The Economist: 27 March 2010 Book Reviews

Weekend winding down.  Hubby watching Stanley Cup Play-Offs, San Jose Sharks vs. Detroit Red Wings, and the Sharks are down by 1.

Immediately after getting back from movie/neighborhood burrito place La Azteca/Peet’s, self lay her weary head down on the couch and fell asleep for three hours.  When she awoke, hubby was watching “28 Days Later.” Hey, wasn’t that guy walking around a deserted London in hospital scrubs the same guy who played the bad guy in “Red Eye” (Cillian Murphy)?  Self thinks it is!  And isn’t that older gent the one who starred with Colin Farrell in “In Bruges” (Brendan Gleeson)?

Anyhoo, self knows she is digressing again.

Here are the books self is interested in reading after perusing the 27 March 2010 issue of The Economist:

After reading a review of Sam Lipsyte’s new novel, The Ask:

  • Sam Lipsyte’s The Ask
  • Lipsyte’s earlier novel, Home Land, whose hero is described as “a washout– loveless, nearly friendless and all but jobless . . .  But he was also hilarious, with the incisive cruelty of a true underdog.”  Sold!  Self just loooves books about underdogs.  (So long as they don’t kill themselves by the end of the book, that is. This review doesn’t say, but anyhoo)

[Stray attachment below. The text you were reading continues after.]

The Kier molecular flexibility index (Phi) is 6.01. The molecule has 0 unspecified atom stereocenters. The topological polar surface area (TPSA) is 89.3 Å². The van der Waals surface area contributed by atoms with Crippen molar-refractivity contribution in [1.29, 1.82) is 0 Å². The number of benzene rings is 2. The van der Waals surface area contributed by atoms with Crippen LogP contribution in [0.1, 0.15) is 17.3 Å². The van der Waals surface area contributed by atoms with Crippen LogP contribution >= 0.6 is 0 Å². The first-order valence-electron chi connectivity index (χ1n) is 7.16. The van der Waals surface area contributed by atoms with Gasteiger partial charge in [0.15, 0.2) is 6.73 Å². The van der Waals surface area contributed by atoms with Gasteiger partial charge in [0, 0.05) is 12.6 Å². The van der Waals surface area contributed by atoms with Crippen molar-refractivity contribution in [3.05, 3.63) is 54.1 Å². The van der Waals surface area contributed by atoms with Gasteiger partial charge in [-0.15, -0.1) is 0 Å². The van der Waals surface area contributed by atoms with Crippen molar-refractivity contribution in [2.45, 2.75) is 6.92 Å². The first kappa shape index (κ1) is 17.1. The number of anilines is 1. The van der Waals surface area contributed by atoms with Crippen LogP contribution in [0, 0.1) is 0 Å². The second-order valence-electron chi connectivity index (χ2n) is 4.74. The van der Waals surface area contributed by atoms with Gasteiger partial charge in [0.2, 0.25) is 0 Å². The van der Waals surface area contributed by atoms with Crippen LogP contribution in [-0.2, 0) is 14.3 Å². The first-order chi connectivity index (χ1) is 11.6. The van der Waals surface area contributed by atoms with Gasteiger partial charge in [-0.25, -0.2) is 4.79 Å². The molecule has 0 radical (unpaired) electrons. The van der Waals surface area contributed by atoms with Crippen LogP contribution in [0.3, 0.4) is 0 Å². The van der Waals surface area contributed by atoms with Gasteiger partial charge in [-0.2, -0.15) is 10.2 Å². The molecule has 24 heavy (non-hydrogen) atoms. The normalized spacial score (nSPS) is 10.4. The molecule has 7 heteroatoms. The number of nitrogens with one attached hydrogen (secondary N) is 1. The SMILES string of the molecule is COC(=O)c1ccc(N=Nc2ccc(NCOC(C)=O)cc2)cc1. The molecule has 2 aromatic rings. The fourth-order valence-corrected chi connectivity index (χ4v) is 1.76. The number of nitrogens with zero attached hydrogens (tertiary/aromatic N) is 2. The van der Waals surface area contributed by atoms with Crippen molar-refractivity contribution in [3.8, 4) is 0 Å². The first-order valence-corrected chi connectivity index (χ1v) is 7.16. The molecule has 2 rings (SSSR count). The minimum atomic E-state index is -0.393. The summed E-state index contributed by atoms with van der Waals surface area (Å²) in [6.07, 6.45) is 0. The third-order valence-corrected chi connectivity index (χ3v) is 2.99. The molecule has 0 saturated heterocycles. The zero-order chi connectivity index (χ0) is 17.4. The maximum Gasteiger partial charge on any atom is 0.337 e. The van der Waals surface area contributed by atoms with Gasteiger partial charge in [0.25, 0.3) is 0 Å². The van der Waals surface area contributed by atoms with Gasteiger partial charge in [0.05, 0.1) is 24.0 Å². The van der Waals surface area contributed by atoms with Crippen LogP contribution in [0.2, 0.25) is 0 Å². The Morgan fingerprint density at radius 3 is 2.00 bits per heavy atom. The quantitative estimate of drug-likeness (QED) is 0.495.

After reading a review of James Shapiro’s new book, Contested Will:  Who Wrote Shakespeare?

  • James Shapiro’s Contested Will:  Who Wrote Shakespeare?, “an investigation into the old chestnut that Shakespeare wasn’t the man who wrote the works.”
  • Shapiro’s earlier, award-winning book on Shakespeare, 1599

Stay tuned, dear blog readers.  Stay tuned.


2 responses to “The Economist: 27 March 2010 Book Reviews”

  1. Oh, I agree. The Shapiro book’s still worth reading, though — The Economist said he does present very convincing evidence why it HAD to be Shakespeare who wrote the plays.

    Like

Leave a Reply

Fill in your details below or click an icon to log in:

WordPress.com Logo

You are commenting using your WordPress.com account. Log Out /  Change )

Twitter picture

You are commenting using your Twitter account. Log Out /  Change )

Facebook photo

You are commenting using your Facebook account. Log Out /  Change )

Connecting to %s

This site uses Akismet to reduce spam. Learn how your comment data is processed.

%d bloggers like this: